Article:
Yes, first impressions do matter after all, so let’s take a quick tangent to go over that. (Forgive the scathing critique I am about to subject you to, but as it is part of the overall problem, I need to bring it up.)
A few basic behavioral tips for interviewing managers, especially in media-related roles:
1. Suit: When you buy a suit, spend a few bills to get it properly tailored. It doesn’t matter if you are built like a Calvin Klein model or like a bowl of mashed potatoes.
Good tailoring will make you look professional and competent no matter how dumpy you look in shorts and a T-shirt.
No tailoring just makes you look like you’re a) wearing second-hand clothes and b) aren’t mature or sophisticated enough to realize it. Your clothes don’t fit. It’s cute when you’re five years old but not when you’re fifty.
Quick tip: read a GQ or Esquire article from time to time. Talk to a tailor. If that’s too hard, crawl out of your corporate cave every few months and just look at how professional people dress this side of 1995. (Media training 101: don’t look like schmuck.) Here are some handy resources for you to click on:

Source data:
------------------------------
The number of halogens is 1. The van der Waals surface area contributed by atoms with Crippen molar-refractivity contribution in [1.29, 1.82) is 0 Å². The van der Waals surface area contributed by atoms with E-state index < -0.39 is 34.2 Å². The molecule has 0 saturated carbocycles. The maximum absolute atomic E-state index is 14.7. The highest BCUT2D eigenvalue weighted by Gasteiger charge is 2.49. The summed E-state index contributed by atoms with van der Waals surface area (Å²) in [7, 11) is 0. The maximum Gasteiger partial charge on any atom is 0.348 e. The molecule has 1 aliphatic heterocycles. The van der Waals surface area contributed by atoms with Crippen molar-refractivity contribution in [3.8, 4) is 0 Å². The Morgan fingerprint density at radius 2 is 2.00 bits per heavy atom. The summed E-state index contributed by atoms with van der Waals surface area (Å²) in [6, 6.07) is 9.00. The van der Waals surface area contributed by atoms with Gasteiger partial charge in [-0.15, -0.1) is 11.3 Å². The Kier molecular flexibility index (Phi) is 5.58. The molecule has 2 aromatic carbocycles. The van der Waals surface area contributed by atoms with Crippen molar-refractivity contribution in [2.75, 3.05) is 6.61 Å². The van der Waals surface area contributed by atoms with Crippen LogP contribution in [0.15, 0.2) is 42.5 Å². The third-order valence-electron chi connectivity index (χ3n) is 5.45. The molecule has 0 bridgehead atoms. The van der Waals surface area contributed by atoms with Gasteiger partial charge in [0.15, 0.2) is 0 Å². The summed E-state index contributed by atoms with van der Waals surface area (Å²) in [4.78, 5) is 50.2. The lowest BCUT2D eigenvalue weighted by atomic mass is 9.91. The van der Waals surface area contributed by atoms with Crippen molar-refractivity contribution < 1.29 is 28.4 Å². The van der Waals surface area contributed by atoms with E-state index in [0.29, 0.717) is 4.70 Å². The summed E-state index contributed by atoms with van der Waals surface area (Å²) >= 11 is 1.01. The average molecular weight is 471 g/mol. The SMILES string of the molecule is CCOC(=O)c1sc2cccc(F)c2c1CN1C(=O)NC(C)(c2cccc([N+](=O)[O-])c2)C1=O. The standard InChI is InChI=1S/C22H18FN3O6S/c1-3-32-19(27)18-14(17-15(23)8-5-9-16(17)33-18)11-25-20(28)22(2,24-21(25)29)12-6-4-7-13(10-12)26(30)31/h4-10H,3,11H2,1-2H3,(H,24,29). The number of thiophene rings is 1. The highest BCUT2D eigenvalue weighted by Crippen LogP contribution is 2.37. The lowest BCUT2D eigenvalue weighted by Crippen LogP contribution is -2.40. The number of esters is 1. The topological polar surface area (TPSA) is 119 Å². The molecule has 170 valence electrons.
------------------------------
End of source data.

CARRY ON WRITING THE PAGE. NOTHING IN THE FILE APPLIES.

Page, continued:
It doesn’t have to be fancy or expensive, by the way. It just has to look like you’ve learned how to dress for a job. It’s a basic life skill, like knowing how to make a sandwich or tie your shoelaces.
2. Tie: Unless you can flawlessly pull off looking comfortable hanging out at a cocktail party in Cannes with a suit but no tie, wear a tie. Especially with that Daniel Cremieux knockoff you scored in a 2-for-1 deal twenty years ago. If you are going to try it, invest in a two-piece from Smalto, Brooks Brothers or even Indochino, and don’t wear a baggy white shirt. You’re in a business meeting, not in the basement of Vitto’s Fondue and Garlic Emporium, losing your kids’ college fund to a couple of greasy card sharks in a shady poker game.